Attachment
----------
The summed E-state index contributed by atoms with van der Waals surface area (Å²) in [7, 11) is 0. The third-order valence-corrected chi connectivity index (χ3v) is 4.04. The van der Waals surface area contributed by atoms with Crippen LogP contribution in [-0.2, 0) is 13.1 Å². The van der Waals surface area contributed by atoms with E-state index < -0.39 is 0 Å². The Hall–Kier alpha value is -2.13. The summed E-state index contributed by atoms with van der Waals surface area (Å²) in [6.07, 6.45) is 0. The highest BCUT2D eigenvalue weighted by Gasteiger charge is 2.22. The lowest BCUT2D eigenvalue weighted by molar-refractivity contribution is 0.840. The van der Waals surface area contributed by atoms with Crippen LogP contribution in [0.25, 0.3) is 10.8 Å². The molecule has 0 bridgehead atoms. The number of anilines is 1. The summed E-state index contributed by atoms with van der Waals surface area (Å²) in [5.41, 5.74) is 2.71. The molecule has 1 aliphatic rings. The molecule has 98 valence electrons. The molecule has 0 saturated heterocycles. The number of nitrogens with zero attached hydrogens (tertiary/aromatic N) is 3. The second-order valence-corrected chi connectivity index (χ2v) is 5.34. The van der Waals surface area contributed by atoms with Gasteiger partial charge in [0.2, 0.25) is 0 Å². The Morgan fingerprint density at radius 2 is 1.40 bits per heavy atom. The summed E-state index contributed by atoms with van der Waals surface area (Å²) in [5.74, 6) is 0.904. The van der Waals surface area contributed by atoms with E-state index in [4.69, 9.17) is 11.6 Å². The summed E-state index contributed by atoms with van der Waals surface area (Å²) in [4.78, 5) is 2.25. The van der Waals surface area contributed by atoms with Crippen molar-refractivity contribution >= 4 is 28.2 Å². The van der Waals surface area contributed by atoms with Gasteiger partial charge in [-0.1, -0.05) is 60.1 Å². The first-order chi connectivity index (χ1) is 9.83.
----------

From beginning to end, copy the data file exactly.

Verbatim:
The summed E-state index contributed by atoms with van der Waals surface area (Å²) in [7, 11) is 0. The third-order valence-corrected chi connectivity index (χ3v) is 4.04. The van der Waals surface area contributed by atoms with Crippen LogP contribution in [-0.2, 0) is 13.1 Å². The van der Waals surface area contributed by atoms with E-state index < -0.39 is 0 Å². The Hall–Kier alpha value is -2.13. The summed E-state index contributed by atoms with van der Waals surface area (Å²) in [6.07, 6.45) is 0. The highest BCUT2D eigenvalue weighted by Gasteiger charge is 2.22. The lowest BCUT2D eigenvalue weighted by molar-refractivity contribution is 0.840. The van der Waals surface area contributed by atoms with Crippen LogP contribution in [0.25, 0.3) is 10.8 Å². The molecule has 0 bridgehead atoms. The number of anilines is 1. The summed E-state index contributed by atoms with van der Waals surface area (Å²) in [5.41, 5.74) is 2.71. The molecule has 1 aliphatic rings. The molecule has 98 valence electrons. The molecule has 0 saturated heterocycles. The number of nitrogens with zero attached hydrogens (tertiary/aromatic N) is 3. The second-order valence-corrected chi connectivity index (χ2v) is 5.34. The van der Waals surface area contributed by atoms with Gasteiger partial charge in [0.2, 0.25) is 0 Å². The Morgan fingerprint density at radius 2 is 1.40 bits per heavy atom. The summed E-state index contributed by atoms with van der Waals surface area (Å²) in [5.74, 6) is 0.904. The van der Waals surface area contributed by atoms with E-state index in [4.69, 9.17) is 11.6 Å². The summed E-state index contributed by atoms with van der Waals surface area (Å²) in [4.78, 5) is 2.25. The van der Waals surface area contributed by atoms with Crippen molar-refractivity contribution >= 4 is 28.2 Å². The van der Waals surface area contributed by atoms with Gasteiger partial charge in [-0.1, -0.05) is 60.1 Å². The first-order chi connectivity index (χ1) is 9.83.